ST. GEORGE — Three weeks into the COVID-19 pandemic, St. George Mayor Jon Pike is remaining optimistic and said that despite many closures, the city’s economic health is in good shape.
In an interview with St. George News, Pike reminded people that Zion National Park was closed to send a message to people everywhere to stay at home and not come to Southern Utah.
“We don’t want people to come here to vacation right now,” Pike said. “It’s just not the right time. We are sad to see this happen but glad the decision was made to close the park. For now, anyone on Interstate 15 heading to St. George please turn around and go back home.”
Capitol Reef National Park remains the last of Utah’s five national parks still open, but its scenic drive and campgrounds are closed. In addition to Zion, Arches, Bryce and Canyonlands national parks are already closed at the request from local governments and health officials.
“We need to take the precautions we think we need to minimize the impact of this virus on our residents with a community that is probably 20% over 65 years old,” Pike said. “We need to be careful.”
Pike urged the community to follow national recommendations to limit public gatherings to no more than 10 and to only spend time near immediate family.
“We want to nip this in the bud as soon as possible,” he said.
Despite the loss in tourist revenue, financially, the city can weather the storm for now through what many other states call a “rainy day fund,” Pike said.
Revenue savings are accomplished through various mechanisms, including a general fund balance “savings account,” a capital project fund targeted for large infrastructure improvements and an economic development fund.
Looking forward, Pike said, the economic health of St. George is stable.
“We are in a very strong position,” he said. “We were before this started, and we will continue to be.”
To ensure fiscal stability, the city is working with department leadership to revamp the current budget, which ends June 30.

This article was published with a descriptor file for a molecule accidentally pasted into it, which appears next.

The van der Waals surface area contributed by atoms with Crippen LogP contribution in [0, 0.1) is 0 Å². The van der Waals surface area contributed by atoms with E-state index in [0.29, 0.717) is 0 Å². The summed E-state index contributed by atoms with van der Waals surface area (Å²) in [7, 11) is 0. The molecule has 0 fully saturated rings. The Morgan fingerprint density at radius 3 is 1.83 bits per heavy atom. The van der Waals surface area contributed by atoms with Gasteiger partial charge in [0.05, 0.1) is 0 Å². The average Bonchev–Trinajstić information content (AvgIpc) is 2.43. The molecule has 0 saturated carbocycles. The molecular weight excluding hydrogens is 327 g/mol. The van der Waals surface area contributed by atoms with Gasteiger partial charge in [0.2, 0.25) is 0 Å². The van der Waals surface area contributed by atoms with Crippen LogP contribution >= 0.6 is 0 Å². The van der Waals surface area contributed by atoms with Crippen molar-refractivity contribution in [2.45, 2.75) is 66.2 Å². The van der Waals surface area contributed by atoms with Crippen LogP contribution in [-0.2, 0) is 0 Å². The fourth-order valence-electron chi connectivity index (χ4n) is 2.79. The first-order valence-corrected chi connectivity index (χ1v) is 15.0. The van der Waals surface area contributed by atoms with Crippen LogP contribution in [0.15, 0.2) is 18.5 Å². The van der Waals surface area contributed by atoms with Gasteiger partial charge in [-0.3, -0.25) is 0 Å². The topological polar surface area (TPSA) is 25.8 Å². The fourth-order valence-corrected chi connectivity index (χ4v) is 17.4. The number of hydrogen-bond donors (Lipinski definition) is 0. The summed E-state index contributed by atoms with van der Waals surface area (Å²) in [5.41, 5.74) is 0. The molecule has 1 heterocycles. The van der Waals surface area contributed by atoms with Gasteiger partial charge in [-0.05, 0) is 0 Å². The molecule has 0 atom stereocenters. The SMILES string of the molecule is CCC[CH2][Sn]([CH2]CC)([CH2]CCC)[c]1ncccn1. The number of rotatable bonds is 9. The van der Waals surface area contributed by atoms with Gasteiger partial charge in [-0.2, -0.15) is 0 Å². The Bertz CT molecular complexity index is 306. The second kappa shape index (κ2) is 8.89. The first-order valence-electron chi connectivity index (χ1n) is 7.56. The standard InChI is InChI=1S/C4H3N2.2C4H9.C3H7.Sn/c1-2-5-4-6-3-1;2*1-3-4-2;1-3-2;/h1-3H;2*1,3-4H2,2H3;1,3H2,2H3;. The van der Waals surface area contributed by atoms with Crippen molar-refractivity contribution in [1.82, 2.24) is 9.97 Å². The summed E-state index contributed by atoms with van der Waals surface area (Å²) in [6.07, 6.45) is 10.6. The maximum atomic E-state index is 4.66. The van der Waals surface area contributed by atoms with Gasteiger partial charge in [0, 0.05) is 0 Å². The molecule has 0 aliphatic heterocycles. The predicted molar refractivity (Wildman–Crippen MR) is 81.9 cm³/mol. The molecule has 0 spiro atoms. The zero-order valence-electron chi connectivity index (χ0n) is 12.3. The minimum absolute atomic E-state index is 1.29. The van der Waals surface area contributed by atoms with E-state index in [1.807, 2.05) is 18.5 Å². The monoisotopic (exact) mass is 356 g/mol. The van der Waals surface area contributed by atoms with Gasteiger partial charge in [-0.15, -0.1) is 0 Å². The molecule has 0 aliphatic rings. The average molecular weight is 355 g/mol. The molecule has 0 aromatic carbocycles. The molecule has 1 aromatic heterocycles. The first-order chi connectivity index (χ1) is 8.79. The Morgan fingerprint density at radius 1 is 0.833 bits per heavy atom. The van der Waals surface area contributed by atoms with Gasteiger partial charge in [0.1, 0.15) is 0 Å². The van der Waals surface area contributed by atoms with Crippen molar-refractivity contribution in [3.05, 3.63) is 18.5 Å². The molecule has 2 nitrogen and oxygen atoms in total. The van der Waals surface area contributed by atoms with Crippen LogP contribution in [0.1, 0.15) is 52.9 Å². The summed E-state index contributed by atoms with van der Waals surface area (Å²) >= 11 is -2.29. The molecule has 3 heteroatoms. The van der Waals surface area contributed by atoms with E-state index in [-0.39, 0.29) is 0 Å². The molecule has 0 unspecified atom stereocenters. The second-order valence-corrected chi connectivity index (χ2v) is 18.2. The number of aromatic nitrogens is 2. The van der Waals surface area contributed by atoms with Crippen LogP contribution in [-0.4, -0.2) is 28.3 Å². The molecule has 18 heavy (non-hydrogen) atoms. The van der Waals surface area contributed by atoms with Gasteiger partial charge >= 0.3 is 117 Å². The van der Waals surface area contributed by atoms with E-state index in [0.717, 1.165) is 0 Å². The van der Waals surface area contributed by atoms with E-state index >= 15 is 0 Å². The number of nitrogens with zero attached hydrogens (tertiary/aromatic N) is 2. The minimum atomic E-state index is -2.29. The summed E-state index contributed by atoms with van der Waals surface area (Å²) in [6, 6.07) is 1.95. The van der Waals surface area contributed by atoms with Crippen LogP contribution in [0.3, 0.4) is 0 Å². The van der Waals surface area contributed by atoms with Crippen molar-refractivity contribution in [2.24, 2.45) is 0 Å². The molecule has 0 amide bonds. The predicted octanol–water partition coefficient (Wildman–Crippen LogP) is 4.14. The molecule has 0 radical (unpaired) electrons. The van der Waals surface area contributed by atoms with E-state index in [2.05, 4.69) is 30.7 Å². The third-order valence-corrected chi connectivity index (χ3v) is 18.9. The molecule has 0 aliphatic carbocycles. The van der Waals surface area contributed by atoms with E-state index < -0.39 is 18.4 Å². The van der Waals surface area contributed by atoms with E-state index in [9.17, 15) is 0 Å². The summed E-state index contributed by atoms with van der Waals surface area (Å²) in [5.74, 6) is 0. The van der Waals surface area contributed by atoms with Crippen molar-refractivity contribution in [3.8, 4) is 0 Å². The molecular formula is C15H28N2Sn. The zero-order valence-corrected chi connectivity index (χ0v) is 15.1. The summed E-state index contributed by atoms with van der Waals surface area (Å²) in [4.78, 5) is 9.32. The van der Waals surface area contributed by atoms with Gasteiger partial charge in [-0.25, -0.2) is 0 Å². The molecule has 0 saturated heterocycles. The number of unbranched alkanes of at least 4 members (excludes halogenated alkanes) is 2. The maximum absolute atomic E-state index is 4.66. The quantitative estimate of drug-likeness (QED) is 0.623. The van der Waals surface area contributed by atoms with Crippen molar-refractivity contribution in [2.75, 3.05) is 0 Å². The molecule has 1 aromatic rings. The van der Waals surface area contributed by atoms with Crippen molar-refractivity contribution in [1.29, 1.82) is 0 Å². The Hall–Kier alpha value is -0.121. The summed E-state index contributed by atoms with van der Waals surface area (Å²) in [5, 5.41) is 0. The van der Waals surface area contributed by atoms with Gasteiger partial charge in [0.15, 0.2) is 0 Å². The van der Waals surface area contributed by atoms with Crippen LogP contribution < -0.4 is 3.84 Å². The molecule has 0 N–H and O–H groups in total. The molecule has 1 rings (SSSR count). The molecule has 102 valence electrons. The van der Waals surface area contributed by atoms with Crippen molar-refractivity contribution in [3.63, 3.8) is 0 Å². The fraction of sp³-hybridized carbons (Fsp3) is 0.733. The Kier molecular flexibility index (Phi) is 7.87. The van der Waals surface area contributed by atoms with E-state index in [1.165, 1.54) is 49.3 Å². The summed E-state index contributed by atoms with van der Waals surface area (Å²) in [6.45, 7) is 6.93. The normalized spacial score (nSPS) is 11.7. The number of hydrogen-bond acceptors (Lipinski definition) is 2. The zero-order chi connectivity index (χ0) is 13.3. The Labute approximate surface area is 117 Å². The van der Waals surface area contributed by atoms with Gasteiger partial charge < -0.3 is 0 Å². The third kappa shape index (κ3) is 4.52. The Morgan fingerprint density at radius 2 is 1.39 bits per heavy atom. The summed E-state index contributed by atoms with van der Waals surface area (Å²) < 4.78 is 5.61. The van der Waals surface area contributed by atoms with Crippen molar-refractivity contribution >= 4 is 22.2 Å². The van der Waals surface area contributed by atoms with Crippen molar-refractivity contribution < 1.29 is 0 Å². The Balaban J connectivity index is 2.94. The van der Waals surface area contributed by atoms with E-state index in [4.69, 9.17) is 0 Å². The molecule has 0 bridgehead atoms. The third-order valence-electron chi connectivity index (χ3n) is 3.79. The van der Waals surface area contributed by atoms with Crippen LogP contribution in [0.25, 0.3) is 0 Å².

“We’ve pushed pause on some projects,” Pike said. “We have also stopped hiring with some new positions unless they are critical to replace. ”
The city has also modified the draft budget for the 2020-21 fiscal year, which begins July 1.
In the thick of crafting next year’s budget, Pike added, city administration has asked each department to reflect on their needs over their wants to reduce spending needs by about 20% across the board, including a moratorium on payroll increases.
For now, no layoffs are anticipated.
“Going forward, we will be okay,” Pike said. “Layoffs are our last option. We do everything we can first before doing this.”
City priorities must be met, he said, including staffing public safety, sewer, power and water departments.
“Our people will be the last to go because we need them and the community needs them to provide those services,” Pike said.
Thinking outside of the box, city departments are “incredibly” responsible, Pike said.
“All of the departments have taken a very close look at their budgets. We are serious about eliminating things that don’t have to be done,” he said.
He added that everyone is working to be fiscally prudent.
Pike said a preliminary budget will be presented to the city council in May with a public hearing scheduled in June before a vote to adopt or reject the budget is held on June 18.
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